This also varies from culture to culture and place to place, but it is common for the time in the lodge to last from about 2 to 3 hours. This includes breaks between rounds, which can be as long as they need to be. In some cultures people leave between rounds and in other cultures people don't. Water is often given during one of the breaks.
What are rounds and what is normal?
A round refers to one period of time in which the lodge door is closed and the people are in ceremony ion the heat, dark and steam. After a period of time, typically 10 to 20 minutes, the round ends and the door is opened to let fresh air in. It is also a time when people can express their needs to the lodge leader. The breaks can be a time of rest, teaching or even humor. 4 rounds are most common in the American lodges. Between rounds new hot stones are usually brought in.
What materials are normally used to build a lodge?
Usually the materials are as natural as possible: tree branch frames, wool blankets, cotton canvas tarps. In some cultures they are made of clay or stone. Plastic tarps are less common, but not unheard of. There are usually culturally specific teachings behind the selection of materials. Safety and spiritual significance are always key factors.
Are lodges safe?
I have absolutely no doubt that lodges are safe. Some lodge facilitators or settings might not be safe, but lodges have been around in cultures around the world and for thousands of years because they are safe. Remember, they are meant to health promoting. They are not an extreme sport or macho endurance test - they are sacred healing environments.
What are the risks?
A lodge can be unsafe for people with pre-existing medical conditions that would have contraindications for heat, steam, dark spaces or sitting for prolonged periods. For such people a spa steam room or a closet might also be unsafe.
A lodge can become unsafe if used poorly, much like a church can promote help and healing in the world of hatred and violence. A priest can offer guidance and wisdom and yet abuse and sexual assault are not uncommon stories. We have to separate the tradition from those who abuse it.
If a lodge leader turns a lodge into an oven or an asphyxiation chamber of course it can be dangerous, but at that point, to me, it ceases to be a ceremonial steam bath or sweat lodge.
Why should someone attend a lodge?
People attend lodges for many reasons; emotional release, spiritual connection, personal growth, physical/emotional/mental healing, dealing with change, dealing with loss, celebrating change or success, grieving, inner strength, invigoration, spiritual fellowship and community, emotional nurturing, prayers for specific help, quieting the mind, opening the heart, physical detoxification, feeling gratitude, and much much more.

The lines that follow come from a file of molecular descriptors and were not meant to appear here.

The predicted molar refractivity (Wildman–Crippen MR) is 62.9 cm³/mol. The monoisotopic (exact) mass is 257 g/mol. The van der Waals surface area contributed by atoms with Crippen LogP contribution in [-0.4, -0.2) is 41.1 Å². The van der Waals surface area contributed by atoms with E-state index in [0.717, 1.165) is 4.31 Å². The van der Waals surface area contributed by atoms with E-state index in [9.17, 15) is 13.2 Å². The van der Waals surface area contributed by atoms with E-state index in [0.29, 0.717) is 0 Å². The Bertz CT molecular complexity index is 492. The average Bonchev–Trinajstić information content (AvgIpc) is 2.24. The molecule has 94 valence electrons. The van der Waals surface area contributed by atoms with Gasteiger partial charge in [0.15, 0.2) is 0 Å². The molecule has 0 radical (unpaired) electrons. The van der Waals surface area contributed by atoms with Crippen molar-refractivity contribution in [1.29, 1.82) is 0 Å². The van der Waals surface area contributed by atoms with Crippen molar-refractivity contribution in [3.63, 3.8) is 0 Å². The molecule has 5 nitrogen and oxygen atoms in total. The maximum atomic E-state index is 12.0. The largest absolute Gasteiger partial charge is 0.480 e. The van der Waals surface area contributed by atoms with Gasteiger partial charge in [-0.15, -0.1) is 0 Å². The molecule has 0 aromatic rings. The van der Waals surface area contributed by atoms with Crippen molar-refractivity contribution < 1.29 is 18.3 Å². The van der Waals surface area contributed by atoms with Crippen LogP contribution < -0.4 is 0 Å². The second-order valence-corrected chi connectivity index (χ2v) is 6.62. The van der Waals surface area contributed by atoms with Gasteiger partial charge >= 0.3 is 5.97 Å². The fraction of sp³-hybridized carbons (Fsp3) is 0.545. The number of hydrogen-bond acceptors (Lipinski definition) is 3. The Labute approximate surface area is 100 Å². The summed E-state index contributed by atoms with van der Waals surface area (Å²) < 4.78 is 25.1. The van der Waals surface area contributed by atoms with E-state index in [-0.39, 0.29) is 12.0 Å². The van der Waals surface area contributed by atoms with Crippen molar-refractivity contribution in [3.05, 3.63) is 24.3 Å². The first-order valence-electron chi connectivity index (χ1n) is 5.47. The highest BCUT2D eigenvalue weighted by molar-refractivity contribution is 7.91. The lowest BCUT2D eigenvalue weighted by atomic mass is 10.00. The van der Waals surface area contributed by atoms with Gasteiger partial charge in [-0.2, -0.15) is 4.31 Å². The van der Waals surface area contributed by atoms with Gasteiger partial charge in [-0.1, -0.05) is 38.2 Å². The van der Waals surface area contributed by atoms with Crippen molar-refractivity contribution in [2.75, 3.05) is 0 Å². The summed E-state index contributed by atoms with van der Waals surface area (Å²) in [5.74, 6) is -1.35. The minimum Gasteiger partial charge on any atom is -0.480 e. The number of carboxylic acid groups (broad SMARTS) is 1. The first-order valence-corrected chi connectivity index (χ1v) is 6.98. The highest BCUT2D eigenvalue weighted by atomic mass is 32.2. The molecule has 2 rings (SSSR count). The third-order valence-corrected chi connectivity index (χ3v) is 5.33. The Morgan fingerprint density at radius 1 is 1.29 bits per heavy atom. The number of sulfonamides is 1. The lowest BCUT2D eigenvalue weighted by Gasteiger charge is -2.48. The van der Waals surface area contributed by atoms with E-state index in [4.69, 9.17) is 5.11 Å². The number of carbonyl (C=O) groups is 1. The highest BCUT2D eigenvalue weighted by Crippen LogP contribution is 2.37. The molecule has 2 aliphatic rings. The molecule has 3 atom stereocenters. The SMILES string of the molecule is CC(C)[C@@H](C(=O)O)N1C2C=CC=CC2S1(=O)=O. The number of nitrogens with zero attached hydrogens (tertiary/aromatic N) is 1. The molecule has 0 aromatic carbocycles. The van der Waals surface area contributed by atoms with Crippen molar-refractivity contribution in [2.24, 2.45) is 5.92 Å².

How do you know if you are going to a safe lodge or an experienced leader?
It should not be difficult to ask about the history of your lodge leader's experience. Many will be happy to personally tell you about their history of training and experience. If you ask a Native leader be sure to ask with humility and even offer a small gift as a sign of your respect. You are not asking to challenge them, but to understand better what you are participating in. If you cannot ask them directly, there should be several people associated with the lodge leader who could tell you his or her history of training and experience. The different answers you get from different people should be consistent. If you feel like the credibility is not there, the answers are vague and you can't get clear answers from past participants, you probably need to move on, or attend one once as a helper on the outside.
What if you are in a lodge and you really think it's not for you or you don't feel well.
First ask for help and guidance. If you don't get the support you need - leave. If you are shamed or pressured in a ways that feels uncomfortable, leave quickly. That is a sure sign of a leader without kindness, self-awareness, or your health in mind. It is not a setting you need to be in. If you are a spiritual seeker, remember your first relationship is with God, the Spiritual World and your Self - not the lodge leader.